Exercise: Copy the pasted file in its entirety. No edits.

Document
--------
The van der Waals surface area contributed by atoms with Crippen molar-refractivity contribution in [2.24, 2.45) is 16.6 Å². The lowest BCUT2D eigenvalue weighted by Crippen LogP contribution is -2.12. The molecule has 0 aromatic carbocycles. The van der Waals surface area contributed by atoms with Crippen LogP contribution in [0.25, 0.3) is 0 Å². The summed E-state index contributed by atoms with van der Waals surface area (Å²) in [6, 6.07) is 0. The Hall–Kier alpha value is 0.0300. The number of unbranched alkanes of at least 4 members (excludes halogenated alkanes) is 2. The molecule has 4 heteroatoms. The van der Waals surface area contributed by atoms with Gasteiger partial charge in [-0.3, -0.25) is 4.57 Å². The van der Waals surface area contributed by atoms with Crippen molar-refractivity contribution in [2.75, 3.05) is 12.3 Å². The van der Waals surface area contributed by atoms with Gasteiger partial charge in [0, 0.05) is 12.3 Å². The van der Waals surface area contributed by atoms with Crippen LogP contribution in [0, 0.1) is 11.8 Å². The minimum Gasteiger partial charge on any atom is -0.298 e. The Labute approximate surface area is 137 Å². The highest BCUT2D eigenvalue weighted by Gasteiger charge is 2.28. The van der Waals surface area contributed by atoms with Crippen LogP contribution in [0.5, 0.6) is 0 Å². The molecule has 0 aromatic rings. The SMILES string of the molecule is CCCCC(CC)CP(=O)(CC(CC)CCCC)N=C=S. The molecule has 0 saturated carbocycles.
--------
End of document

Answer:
The van der Waals surface area contributed by atoms with Crippen molar-refractivity contribution in [2.24, 2.45) is 16.6 Å². The lowest BCUT2D eigenvalue weighted by Crippen LogP contribution is -2.12. The molecule has 0 aromatic carbocycles. The van der Waals surface area contributed by atoms with Crippen LogP contribution in [0.25, 0.3) is 0 Å². The summed E-state index contributed by atoms with van der Waals surface area (Å²) in [6, 6.07) is 0. The Hall–Kier alpha value is 0.0300. The number of unbranched alkanes of at least 4 members (excludes halogenated alkanes) is 2. The molecule has 4 heteroatoms. The van der Waals surface area contributed by atoms with Gasteiger partial charge in [-0.3, -0.25) is 4.57 Å². The van der Waals surface area contributed by atoms with Crippen molar-refractivity contribution in [2.75, 3.05) is 12.3 Å². The van der Waals surface area contributed by atoms with Gasteiger partial charge in [0, 0.05) is 12.3 Å². The van der Waals surface area contributed by atoms with Crippen LogP contribution in [0, 0.1) is 11.8 Å². The minimum Gasteiger partial charge on any atom is -0.298 e. The Labute approximate surface area is 137 Å². The highest BCUT2D eigenvalue weighted by Gasteiger charge is 2.28. The van der Waals surface area contributed by atoms with Crippen LogP contribution in [0.5, 0.6) is 0 Å². The molecule has 0 aromatic rings. The SMILES string of the molecule is CCCCC(CC)CP(=O)(CC(CC)CCCC)N=C=S. The molecule has 0 saturated carbocycles.